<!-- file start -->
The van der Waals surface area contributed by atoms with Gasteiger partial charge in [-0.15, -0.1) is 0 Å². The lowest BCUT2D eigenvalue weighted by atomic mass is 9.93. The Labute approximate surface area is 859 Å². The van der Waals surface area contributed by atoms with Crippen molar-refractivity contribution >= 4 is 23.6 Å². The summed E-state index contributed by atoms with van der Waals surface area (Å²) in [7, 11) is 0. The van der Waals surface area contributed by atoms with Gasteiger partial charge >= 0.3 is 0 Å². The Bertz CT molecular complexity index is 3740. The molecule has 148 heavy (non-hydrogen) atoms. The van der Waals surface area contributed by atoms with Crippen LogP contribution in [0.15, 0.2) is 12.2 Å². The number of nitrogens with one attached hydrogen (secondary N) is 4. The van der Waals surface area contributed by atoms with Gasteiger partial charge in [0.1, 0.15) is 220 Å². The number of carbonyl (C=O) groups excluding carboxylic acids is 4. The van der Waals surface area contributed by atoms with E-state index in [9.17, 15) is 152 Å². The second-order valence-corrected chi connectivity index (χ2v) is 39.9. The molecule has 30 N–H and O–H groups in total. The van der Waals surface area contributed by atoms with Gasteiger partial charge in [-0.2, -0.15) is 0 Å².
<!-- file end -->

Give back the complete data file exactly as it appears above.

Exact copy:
The van der Waals surface area contributed by atoms with Gasteiger partial charge in [-0.15, -0.1) is 0 Å². The lowest BCUT2D eigenvalue weighted by atomic mass is 9.93. The Labute approximate surface area is 859 Å². The van der Waals surface area contributed by atoms with Crippen molar-refractivity contribution >= 4 is 23.6 Å². The summed E-state index contributed by atoms with van der Waals surface area (Å²) in [7, 11) is 0. The van der Waals surface area contributed by atoms with Gasteiger partial charge >= 0.3 is 0 Å². The Bertz CT molecular complexity index is 3740. The molecule has 148 heavy (non-hydrogen) atoms. The van der Waals surface area contributed by atoms with Crippen LogP contribution in [0.15, 0.2) is 12.2 Å². The number of nitrogens with one attached hydrogen (secondary N) is 4. The van der Waals surface area contributed by atoms with Gasteiger partial charge in [0.1, 0.15) is 220 Å². The number of carbonyl (C=O) groups excluding carboxylic acids is 4. The van der Waals surface area contributed by atoms with E-state index in [9.17, 15) is 152 Å². The second-order valence-corrected chi connectivity index (χ2v) is 39.9. The molecule has 30 N–H and O–H groups in total. The van der Waals surface area contributed by atoms with Gasteiger partial charge in [-0.2, -0.15) is 0 Å².